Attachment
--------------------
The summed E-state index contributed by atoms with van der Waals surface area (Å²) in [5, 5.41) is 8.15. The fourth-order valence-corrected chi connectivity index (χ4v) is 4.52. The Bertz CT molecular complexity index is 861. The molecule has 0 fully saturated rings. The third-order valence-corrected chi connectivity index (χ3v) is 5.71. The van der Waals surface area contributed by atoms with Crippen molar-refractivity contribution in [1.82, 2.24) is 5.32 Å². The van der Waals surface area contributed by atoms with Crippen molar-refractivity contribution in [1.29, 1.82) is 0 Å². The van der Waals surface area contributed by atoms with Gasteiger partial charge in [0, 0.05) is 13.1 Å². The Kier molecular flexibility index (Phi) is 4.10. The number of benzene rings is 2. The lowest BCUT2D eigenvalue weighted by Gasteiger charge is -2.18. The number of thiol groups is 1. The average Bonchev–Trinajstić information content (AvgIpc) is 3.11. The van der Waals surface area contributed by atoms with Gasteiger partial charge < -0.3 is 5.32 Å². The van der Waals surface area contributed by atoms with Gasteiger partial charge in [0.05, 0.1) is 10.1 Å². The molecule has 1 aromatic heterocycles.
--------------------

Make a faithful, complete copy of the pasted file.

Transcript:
The summed E-state index contributed by atoms with van der Waals surface area (Å²) in [5, 5.41) is 8.15. The fourth-order valence-corrected chi connectivity index (χ4v) is 4.52. The Bertz CT molecular complexity index is 861. The molecule has 0 fully saturated rings. The third-order valence-corrected chi connectivity index (χ3v) is 5.71. The van der Waals surface area contributed by atoms with Crippen molar-refractivity contribution in [1.82, 2.24) is 5.32 Å². The van der Waals surface area contributed by atoms with Crippen molar-refractivity contribution in [1.29, 1.82) is 0 Å². The van der Waals surface area contributed by atoms with Gasteiger partial charge in [0, 0.05) is 13.1 Å². The Kier molecular flexibility index (Phi) is 4.10. The number of benzene rings is 2. The lowest BCUT2D eigenvalue weighted by Gasteiger charge is -2.18. The number of thiol groups is 1. The average Bonchev–Trinajstić information content (AvgIpc) is 3.11. The van der Waals surface area contributed by atoms with Gasteiger partial charge < -0.3 is 5.32 Å². The van der Waals surface area contributed by atoms with Gasteiger partial charge in [0.05, 0.1) is 10.1 Å². The molecule has 1 aromatic heterocycles.